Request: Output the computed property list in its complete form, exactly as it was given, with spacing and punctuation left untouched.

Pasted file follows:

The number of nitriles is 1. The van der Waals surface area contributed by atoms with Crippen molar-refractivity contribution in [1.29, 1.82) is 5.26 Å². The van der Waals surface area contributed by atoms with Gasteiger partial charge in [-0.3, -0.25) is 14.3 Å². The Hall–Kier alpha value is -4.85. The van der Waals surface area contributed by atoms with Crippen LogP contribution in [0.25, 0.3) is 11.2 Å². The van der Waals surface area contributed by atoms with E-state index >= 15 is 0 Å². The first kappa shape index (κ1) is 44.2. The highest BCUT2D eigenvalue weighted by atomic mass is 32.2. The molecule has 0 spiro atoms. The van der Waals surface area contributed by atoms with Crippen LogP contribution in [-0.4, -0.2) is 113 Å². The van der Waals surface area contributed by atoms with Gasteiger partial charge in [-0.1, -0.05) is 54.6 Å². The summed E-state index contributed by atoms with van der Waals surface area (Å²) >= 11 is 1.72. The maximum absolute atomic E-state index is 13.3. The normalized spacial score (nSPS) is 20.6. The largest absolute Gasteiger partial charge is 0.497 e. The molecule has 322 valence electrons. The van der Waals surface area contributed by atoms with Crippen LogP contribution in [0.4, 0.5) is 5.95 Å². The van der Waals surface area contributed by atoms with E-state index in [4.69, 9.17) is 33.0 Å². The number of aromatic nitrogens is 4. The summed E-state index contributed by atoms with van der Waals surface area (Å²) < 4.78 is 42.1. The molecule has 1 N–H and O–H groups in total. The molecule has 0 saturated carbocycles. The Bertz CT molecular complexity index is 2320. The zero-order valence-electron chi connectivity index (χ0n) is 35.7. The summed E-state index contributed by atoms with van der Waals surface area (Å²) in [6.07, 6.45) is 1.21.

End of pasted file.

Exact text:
The number of nitriles is 1. The van der Waals surface area contributed by atoms with Crippen molar-refractivity contribution in [1.29, 1.82) is 5.26 Å². The van der Waals surface area contributed by atoms with Gasteiger partial charge in [-0.3, -0.25) is 14.3 Å². The Hall–Kier alpha value is -4.85. The van der Waals surface area contributed by atoms with Crippen LogP contribution in [0.25, 0.3) is 11.2 Å². The van der Waals surface area contributed by atoms with E-state index >= 15 is 0 Å². The first kappa shape index (κ1) is 44.2. The highest BCUT2D eigenvalue weighted by atomic mass is 32.2. The molecule has 0 spiro atoms. The van der Waals surface area contributed by atoms with Crippen LogP contribution in [-0.4, -0.2) is 113 Å². The van der Waals surface area contributed by atoms with Gasteiger partial charge in [-0.1, -0.05) is 54.6 Å². The summed E-state index contributed by atoms with van der Waals surface area (Å²) >= 11 is 1.72. The maximum absolute atomic E-state index is 13.3. The normalized spacial score (nSPS) is 20.6. The largest absolute Gasteiger partial charge is 0.497 e. The molecule has 322 valence electrons. The van der Waals surface area contributed by atoms with Crippen LogP contribution in [0.4, 0.5) is 5.95 Å². The van der Waals surface area contributed by atoms with E-state index in [4.69, 9.17) is 33.0 Å². The number of aromatic nitrogens is 4. The summed E-state index contributed by atoms with van der Waals surface area (Å²) < 4.78 is 42.1. The molecule has 1 N–H and O–H groups in total. The molecule has 0 saturated carbocycles. The Bertz CT molecular complexity index is 2320. The zero-order valence-electron chi connectivity index (χ0n) is 35.7. The summed E-state index contributed by atoms with van der Waals surface area (Å²) in [6.07, 6.45) is 1.21.